Until I was 15, I managed to stay reasonably healthy. But for the first time in almost a decade that year, I was hospitalized. The winter months can be tricky, with colds and flu taking over just about every person you come in contact with. I was admitted to the intensive care unit with walking pneumonia. (Don’t even get me started on the irony of the name.)
I spent 10 days surrounded by four white walls in a bed that was far from comfortable, tangled up in tubes, struggling to breathe. I had machines constantly beeping at 3 a.m. It was completely unfair and awful, and I knew my only choice was to fight.
Although I didn’t realize it at the time, while I was fighting one monster — pneumonia — another was sneaking into my life, one that would stick with me forever. Those seemingly endless hours spent lying still in a hospital bed caused certain muscles in my body to weaken to the point of no return. With my mind so focused on beating the life-threatening pneumonia, my last concern had been finding the strength to exercise.
When I left the hospital, I noticed my body felt very weak, but I had just been through the ringer and really needed time to heal. So, I shrugged it off, thinking it was nothing, that I just needed to recuperate and get back into a normal routine again. The next few weeks were spent eating, sleeping, and catching up on missed chemistry homework while daydreaming about getting back to my pre-hospital self. But, just as my lungs finally began to feel stronger, I noticed my arms began to feel weaker.
I concealed my thoughts in an attempt to convince myself that this was just a fleeting nightmare. But deep down in my gut, I knew. As time progressed, I found myself asking for more help than ever. Gone were the days I could sit in front of the television with a bowl of salt and vinegar chips, snacking on my own, being as gluttonous as I wished in my potato chip consumption. The simple task of lifting my arm to my mouth felt like what trying to lift a car would feel like — impossible. The more I tried, the more I failed. And, the more I failed, the more discouraged I felt.
Frustration and anger boiled my blood as the truth began to settle. No matter how much time passed or how much I tried to exercise my arms, I couldn’t regain the strength I’d lost. This beast was winning and defeat suddenly felt all too familiar. At this point, I wasn’t even able to lift my fork, and my nightmare quickly became a reality for me.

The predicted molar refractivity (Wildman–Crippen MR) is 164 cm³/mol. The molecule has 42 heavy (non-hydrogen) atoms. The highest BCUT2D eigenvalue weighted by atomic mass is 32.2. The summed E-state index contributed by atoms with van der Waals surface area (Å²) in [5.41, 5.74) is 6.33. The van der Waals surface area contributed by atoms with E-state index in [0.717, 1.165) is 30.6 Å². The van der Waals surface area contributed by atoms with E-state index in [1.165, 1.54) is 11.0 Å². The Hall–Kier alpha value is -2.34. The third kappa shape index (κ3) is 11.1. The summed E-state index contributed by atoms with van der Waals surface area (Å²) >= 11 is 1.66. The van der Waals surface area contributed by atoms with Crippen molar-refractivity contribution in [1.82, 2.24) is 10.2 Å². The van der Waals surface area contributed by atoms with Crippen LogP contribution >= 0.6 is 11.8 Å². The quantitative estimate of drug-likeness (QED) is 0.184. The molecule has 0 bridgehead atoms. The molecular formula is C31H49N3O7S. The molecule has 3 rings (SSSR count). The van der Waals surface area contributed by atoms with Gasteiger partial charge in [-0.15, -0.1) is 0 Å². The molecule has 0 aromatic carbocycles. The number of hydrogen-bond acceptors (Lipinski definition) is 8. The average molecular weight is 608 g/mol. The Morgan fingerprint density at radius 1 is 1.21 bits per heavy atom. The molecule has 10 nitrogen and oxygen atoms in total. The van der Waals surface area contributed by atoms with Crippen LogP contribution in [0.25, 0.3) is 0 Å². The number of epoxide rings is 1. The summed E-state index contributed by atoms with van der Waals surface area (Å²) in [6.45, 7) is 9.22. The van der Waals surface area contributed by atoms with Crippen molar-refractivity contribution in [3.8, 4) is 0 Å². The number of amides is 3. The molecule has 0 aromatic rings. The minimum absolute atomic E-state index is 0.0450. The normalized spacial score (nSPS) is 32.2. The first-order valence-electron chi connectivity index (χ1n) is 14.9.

My mind began racing with these outrageous thoughts of how this new way of life was going to be. Who would know the EXACT amount of barbecue sauce I like on my chicken tenders? Would it be awkward to ask my friends to feed me? I eventually broke down in complete hysterics in front of my mom.
As I sobbed uncontrollably, releasing the bitter emotions that were bottled up inside of me, she tried to comfort me by saying that I would gain my strength back. She and I both knew that this was the reality of living with a destructive disease and that her words were just a temporary fix. I admired her optimism and need to protect me, even though it didn’t change the fact that I couldn’t feed myself. So, just like any other hardship I had experienced in the past, I decided not to wallow in my shortcomings, but instead, to move forward.
Although it took some getting used to, I learned that not being able to feed yourself isn’t the end of the world. It’s certainly an adjustment and, at times, can be frustrating. We all have our own systems when it comes to eating. We like a specific amount of food on our forks, we don’t like mixing a variety of foods together, we have a perfect graham cracker to chocolate and marshmallow ratio in our minds, and so on. When eating, we’re particular, and very rightly so.
When we’re no longer in control, however, it’s difficult to hold on to these certain expectations about the food in front of us. So, instead, we adjust. We respond the same way we would to any other shortcoming and learn ways to move forward by accepting and adapting to the situation. And, of course, we find the patience to explain the fine art of how much chocolate to marshmallow ratio we prefer on our s’mores and how it’s not to be done hastily.
Note: SMA News Today is strictly a news and information website about the disease. It does not provide medical advice, diagnosis, or treatment. This content is not intended to be a substitute for professional medical advice, diagnosis, or treatment. Always seek the advice of your physician or other qualified health provider with any questions you may have regarding a medical condition. Never disregard professional medical advice or delay in seeking it because of something you have read on this website. The opinions expressed in this column are not those of SMA News Today or its parent company, BioNews Services, and are intended to spark discussion about issues pertaining to spinal muscular atrophy.
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